2010 - 2013 Ram 2500 Wheel and Tire fitment Information

        When fitting aftermarket wheels and tires, choosing the correct combination makes all the difference. The main objective most of us will be after, is to fit larger than OEM size tires. Installing our most common suspension components and following our guide here, will help you fit the most common larger size tires, with the least amount of drama.

Read This Below Note, Before Continuing

     The below fitment information pertains to trucks with no lift, a Leveling Kit, our 3” lift system, etc, as they all clear the same size larger tire. That detail might surprise many reading this, but on these Ram Trucks a Leveling Kit does not make you clear bigger tires better than a bone stock truck. If you want to know more about this, there is more detailed reading about 5 paragraphs down….

Fitting 35” tires

     The stock truck off the Dealer lot comes with a metric version of a 34”x10.5” tire. With the stock wheels, you can fit a 35”x12.5 wide tire with only mild rub at full steering lock, on the upper control arm and the OEM Sway Bar. Add our High Clearance Control Arms and Swaybar, and there will be no rub anywhere. Add +18mm to +25mm wheels, and there will be no rub on the OEM control arms or OEM Sway Bar, but you will need to trim the fender liner plastic a bit. Add our High Clearance Control Arms, Sway Bar, and +18mm to +25mm offset wheels, and 35’s will clear everywhere with no rub or trimming needed.

Fitting 37” tires

     To fit 37’s no matter what, you will need +18mm to +25mm offset wheels so that you have a tolerable turning radius. With only these noted wheels you can fit a 37”x12.5 wide tire with just a slight rub at full steering lock on the upper control arm and OEM Sway Bar, but you will be doing substantial trimming of the fender liner and metal seam behind it. Add our High Clearance Control Arms and Swaybar, with the noted offset wheels, and there will be no full-lock rub anywhere, but you will still need to trim a bit of the plastic liner. Go with 13.5” wide 37” tires and you will need to trim a bit more of the liner and also some of the hidden metal seam behind it.

Fitting larger than 37” tires

     We really don’t suggest this unless planning really heavy trimming, and this trimming may get into the outer fender painted surface, into the bumper, etc. 38”x13.5” tires would be the largest realistically possible, unless going full Fiberglass Fenders, then you can maybe squeeze in 40’s. You must also use all of our products intended to help you with clearance, and then stick to +18mm wheels so your rub at full steering lock is not terrible. Often times when being very aggressive off road, and running a 38” tire, the top of the tire can also even rub the top of the OEM wheel well opening. This is why 40’s would need glass fenders front and rear.

Rear Suspension And Clearing Larger Tires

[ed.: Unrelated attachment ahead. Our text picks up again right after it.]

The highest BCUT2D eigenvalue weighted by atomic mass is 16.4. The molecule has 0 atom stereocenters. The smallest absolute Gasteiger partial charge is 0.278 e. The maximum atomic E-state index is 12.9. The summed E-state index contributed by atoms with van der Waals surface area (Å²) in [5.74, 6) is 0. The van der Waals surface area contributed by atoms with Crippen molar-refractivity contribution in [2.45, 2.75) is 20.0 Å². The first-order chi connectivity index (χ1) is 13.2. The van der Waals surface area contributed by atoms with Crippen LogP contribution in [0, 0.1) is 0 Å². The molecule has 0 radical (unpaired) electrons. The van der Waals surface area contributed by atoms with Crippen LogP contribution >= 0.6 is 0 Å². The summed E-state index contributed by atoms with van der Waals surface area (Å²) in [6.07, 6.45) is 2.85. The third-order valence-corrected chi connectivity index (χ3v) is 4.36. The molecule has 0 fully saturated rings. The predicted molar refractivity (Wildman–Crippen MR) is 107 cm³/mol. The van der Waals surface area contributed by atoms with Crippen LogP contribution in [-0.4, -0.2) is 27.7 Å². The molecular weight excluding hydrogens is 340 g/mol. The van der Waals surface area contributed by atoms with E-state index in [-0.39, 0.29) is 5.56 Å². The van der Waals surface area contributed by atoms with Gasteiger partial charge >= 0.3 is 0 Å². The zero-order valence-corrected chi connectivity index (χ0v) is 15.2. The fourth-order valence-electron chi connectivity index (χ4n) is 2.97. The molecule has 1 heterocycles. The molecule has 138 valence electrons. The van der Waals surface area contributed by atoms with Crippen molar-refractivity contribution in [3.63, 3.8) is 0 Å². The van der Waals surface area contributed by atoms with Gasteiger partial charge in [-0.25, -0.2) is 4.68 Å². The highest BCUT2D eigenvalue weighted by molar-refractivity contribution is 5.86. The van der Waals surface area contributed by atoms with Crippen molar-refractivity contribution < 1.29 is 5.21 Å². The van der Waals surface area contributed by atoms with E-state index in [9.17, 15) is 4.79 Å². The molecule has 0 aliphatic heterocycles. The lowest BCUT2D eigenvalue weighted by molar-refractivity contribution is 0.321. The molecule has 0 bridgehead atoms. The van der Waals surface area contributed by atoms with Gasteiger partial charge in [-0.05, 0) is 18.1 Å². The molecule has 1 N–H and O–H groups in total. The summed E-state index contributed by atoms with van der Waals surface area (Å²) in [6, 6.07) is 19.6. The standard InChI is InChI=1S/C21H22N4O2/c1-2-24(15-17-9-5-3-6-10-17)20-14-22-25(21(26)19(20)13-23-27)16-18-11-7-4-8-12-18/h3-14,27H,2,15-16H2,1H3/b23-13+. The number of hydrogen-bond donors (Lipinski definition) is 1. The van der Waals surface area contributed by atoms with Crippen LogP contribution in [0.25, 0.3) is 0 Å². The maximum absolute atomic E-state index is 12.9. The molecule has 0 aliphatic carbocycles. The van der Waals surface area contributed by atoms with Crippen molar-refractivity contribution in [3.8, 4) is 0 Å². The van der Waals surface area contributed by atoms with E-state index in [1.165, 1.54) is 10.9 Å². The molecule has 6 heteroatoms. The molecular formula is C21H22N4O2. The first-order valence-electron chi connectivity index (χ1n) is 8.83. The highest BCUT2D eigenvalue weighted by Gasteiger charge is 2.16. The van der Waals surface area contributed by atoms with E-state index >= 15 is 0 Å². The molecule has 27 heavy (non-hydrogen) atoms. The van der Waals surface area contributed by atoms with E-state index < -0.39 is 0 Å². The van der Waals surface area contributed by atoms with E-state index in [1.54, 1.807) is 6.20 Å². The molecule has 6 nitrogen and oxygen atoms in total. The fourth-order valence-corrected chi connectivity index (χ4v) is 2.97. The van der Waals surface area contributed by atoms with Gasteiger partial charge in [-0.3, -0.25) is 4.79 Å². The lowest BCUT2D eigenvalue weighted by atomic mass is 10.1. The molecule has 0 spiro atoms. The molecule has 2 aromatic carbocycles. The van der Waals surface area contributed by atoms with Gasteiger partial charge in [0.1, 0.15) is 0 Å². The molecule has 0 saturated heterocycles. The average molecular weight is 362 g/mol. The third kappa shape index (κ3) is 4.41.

If you keep the un-modified OEM rear leaf springs, up to a 38” tire will clear just fine, as the OEM leaf springs only compress a small amount and they will not let the rear tire come up enough to touch the fenders. If you keep these same leaf springs but modify them with Add-A-Packs or modify the OEM Overload spring to allow the leafs to compress more, you need to stick to 35” tires if you want to drive very aggressively off-road. If only doing mild off-road driving, 37’s fit and clear fine even with modified OEM leafs, but just don’t bottom out too hard or you may rub tire on the fender frontside. If you want to fit up to 38” tires and you want to drive hard off-road, you’d need our Long Travel leaf springs. Reason being, our Long Travel Leaf Springs move the axle back about ½” to give more clearance at the front side of the fender opening, to help the tire not contact there at full bottom out.

Quick Note On Wheel Offset limits

     Some people want to make their truck very wide. For many reasons, we do not suggest doing this. The OEM wheels on Ram Trucks generally sit between +57mm and +44mm Offset. Positive offset pulls the wheel closer to the center of the truck, where less positive or negative offset makes the truck wider. The sweet spot of +18mm to +25mm wheels makes the truck a little wider than stock to help the tires clear the suspension components when turned to full lock, but not so wide the tires wipe out the fenders. Going to a 0.00mm offset wheel would be the absolute widest we’ll be somewhat OK with, and even then it’s past the sweet spot, and you’re going to be stuck with 35” tires usually. The less positive offset the harder it will be to clear the fenders when turning, so if you want to run -44mm offset wheels, more power to you, but plan on 33” diameter tires at the largest.

The 3 inch lift Myth: 3 inches of Suspension Lift Equals More Tire Clearance

     The most common lift height for Dodge Ram Trucks falls within the 0-3 inch range, and a very common misconception is that 3” of lift or a Leveling Kit by itself makes you able to fit larger tires. Unless you plan to only drive in flat parking lots at slow speed, this is completely untrue. So to be clear, a leveling kit or even a properly built high end 3” lift alone, does NOT improve tire clearance. We’ll explain why below.